Brain injury research on concussions leads to neck strengthening in young athletes

girl kicking soccer ball, concussions, safety of youth sports, brain injury research, symptoms after an injury, neck strengthening, dr uzma samadani, joe toninato

Increased public awareness of the potential consequences of concussion has raised concern about the safety of youth sports. While football, hockey, and other predominantly male contact sports capture much of the media attention about concussions, females are uniquely at risk and report a higher duration and severity of concussion symptoms after an injury.  Recent studies indicate that when boys and girls play the same sport – such as hockey or soccer, girls have a higher incidence of concussion.

A key reason for this higher rate in girls is attributed to the fact that girls’ necks tend to be smaller and have weaker muscles than boys. A blow to the head results in more trauma with a smaller (therefore weaker) neck. This is because the head, when it receives a blow, accelerates more, along with the brain. “It’s affecting their head more, changing the acceleration on the head, more than a boy’s head,” says Dr. Uzma Samadani, director of the Brain Injury Research Lab at HCMC.

The lab is working with six metro high school athletic programs and one college to see if neck strengthening will help reduce concussion incidence, duration, and severity. It starts with a baseline assessment of both male and female athletes who are then asked to perform specific, manually-resisted neck strengthening sessions twice per week. Subjects are routinely re-evaluated and followed to record the incidence of concussion. To assess the severity and length of concussions, subjects are tested using the SCAT5 concussion assessment, a new tool designed to better evaluate suspected concussions quickly and accurately.  This tool cannot diagnose a concussion but does give valuable information to help with a physician’s diagnosis.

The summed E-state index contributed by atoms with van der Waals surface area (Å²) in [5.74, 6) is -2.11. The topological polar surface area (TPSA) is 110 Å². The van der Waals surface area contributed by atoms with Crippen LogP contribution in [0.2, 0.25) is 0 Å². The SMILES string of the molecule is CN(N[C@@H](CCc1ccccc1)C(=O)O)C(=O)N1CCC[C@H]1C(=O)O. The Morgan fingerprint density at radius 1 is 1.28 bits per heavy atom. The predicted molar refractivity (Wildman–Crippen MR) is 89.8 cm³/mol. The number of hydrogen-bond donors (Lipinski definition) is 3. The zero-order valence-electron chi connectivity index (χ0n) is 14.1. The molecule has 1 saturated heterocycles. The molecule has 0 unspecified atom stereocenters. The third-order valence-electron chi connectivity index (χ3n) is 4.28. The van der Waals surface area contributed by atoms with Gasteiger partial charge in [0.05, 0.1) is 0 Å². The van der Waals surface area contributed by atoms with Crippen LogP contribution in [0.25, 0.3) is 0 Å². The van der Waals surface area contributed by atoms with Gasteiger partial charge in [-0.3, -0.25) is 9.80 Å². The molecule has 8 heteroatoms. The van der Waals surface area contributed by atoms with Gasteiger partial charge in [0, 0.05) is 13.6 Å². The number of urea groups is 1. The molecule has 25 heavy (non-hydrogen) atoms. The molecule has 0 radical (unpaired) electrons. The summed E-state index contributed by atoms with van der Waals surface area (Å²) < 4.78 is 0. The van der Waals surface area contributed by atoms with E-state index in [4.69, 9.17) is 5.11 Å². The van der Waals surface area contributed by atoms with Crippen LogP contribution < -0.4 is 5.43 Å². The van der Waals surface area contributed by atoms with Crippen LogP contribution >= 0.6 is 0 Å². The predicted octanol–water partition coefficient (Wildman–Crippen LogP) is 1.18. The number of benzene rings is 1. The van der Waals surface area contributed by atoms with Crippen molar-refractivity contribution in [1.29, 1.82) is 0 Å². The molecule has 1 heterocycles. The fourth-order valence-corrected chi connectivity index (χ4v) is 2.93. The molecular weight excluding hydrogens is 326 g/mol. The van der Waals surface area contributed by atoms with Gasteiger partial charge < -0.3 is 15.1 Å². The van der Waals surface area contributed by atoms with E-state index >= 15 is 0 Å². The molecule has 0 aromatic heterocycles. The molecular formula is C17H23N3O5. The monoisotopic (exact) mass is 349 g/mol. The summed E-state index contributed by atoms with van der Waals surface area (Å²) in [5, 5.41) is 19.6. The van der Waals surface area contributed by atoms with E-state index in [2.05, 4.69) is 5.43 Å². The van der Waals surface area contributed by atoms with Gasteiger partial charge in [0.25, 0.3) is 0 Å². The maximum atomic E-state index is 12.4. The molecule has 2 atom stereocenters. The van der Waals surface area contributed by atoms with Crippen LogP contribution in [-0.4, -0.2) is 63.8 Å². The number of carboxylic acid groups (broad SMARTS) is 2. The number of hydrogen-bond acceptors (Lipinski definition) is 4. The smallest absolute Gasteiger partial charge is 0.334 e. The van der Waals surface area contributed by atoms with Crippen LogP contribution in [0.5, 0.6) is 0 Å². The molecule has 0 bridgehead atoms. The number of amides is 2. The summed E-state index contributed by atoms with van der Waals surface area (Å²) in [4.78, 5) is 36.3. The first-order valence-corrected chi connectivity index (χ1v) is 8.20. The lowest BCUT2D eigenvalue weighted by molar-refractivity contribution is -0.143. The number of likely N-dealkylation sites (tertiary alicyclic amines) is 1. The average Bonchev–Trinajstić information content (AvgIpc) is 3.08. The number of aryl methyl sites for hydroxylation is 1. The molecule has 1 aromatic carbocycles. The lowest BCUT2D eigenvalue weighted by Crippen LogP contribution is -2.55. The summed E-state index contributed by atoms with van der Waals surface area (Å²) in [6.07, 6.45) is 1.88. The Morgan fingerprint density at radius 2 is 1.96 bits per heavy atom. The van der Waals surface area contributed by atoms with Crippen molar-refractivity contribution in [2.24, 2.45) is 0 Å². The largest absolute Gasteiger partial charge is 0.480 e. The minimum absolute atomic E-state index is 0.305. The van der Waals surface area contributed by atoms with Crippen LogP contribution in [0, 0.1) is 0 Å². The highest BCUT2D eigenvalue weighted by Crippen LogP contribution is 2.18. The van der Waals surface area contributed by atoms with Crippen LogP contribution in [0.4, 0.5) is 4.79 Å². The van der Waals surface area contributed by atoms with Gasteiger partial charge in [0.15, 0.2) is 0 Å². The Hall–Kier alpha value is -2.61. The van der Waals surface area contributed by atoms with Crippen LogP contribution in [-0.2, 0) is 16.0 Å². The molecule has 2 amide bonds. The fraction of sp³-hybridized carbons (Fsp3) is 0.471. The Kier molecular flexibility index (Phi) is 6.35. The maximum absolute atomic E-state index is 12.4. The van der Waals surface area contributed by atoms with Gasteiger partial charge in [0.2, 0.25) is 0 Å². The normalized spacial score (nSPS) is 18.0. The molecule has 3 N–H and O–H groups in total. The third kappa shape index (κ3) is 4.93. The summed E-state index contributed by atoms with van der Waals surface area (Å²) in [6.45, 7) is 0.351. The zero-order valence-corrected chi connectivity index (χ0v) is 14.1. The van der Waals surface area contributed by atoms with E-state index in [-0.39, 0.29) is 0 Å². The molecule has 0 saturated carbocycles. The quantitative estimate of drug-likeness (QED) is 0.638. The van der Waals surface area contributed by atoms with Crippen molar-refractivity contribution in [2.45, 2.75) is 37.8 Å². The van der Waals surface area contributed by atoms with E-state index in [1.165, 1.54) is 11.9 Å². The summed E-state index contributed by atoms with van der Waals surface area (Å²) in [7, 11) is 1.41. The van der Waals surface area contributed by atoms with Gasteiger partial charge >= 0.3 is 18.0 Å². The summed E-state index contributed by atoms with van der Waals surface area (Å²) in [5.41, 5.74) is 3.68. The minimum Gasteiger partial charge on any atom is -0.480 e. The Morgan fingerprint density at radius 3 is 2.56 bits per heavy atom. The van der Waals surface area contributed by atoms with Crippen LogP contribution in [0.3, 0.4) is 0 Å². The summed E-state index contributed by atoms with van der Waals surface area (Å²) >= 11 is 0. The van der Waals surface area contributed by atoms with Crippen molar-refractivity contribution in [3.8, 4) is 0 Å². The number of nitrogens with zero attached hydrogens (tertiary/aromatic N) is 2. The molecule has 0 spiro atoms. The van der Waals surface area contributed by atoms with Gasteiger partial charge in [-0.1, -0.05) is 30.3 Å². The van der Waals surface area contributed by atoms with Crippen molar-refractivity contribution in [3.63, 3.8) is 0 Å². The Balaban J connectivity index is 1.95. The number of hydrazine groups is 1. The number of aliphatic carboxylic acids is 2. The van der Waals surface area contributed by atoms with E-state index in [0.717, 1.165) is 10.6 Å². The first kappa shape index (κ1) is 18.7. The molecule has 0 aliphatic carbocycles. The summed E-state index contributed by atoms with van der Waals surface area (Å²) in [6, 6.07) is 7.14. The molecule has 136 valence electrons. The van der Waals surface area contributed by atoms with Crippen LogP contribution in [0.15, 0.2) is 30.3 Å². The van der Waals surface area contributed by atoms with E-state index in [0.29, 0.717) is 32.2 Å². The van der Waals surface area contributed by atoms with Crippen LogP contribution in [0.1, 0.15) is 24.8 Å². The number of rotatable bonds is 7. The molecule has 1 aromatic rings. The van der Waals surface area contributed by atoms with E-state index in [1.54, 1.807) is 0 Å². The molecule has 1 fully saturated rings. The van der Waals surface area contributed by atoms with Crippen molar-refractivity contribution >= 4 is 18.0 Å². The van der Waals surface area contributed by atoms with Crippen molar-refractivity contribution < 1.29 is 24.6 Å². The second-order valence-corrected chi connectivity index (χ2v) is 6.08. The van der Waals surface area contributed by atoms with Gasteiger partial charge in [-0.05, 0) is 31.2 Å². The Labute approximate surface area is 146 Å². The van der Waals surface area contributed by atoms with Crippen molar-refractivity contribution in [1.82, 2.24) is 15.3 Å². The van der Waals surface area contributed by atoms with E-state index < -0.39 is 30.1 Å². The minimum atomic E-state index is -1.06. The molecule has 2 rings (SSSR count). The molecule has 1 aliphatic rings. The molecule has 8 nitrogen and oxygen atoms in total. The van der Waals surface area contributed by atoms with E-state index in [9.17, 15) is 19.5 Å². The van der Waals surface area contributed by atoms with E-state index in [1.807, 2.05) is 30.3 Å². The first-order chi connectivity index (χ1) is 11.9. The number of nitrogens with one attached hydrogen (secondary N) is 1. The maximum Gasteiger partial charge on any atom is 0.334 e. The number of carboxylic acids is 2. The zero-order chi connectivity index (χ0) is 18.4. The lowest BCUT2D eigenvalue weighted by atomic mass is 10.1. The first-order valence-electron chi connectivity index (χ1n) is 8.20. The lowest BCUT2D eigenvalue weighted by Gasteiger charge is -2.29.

The lab is collaborating with Dr JT Eckner, a physician from the University of Michigan who helped develop the neck strengthening protocol.  The study hopes to validate that a stronger neck will prevent concussions and decrease their severity, as well as help define which exact muscles are key and provide the most benefit from strengthening.

Neck strengthening is a good idea for not only athletes but probably all of society – in fact, falls are the leading cause of traumatic brain injury and concussions. In addition neck strengthening may potentially reduce the long-term risks of other problems – such as degenerative spine disease resulting in a forward bend as a person ages.  Students using cell phones and tablets may be particularly at risk for such conditions.

“If our research demonstrates that neck strengthening reduces the consequences of a head impact, maybe everyone can benefit from neck strengthening for concussion prevention,” says Joe Toninato, Research Assistant for the Brain Injury Research Lab. “This is something that could be incorporated into physical education classes for children.”


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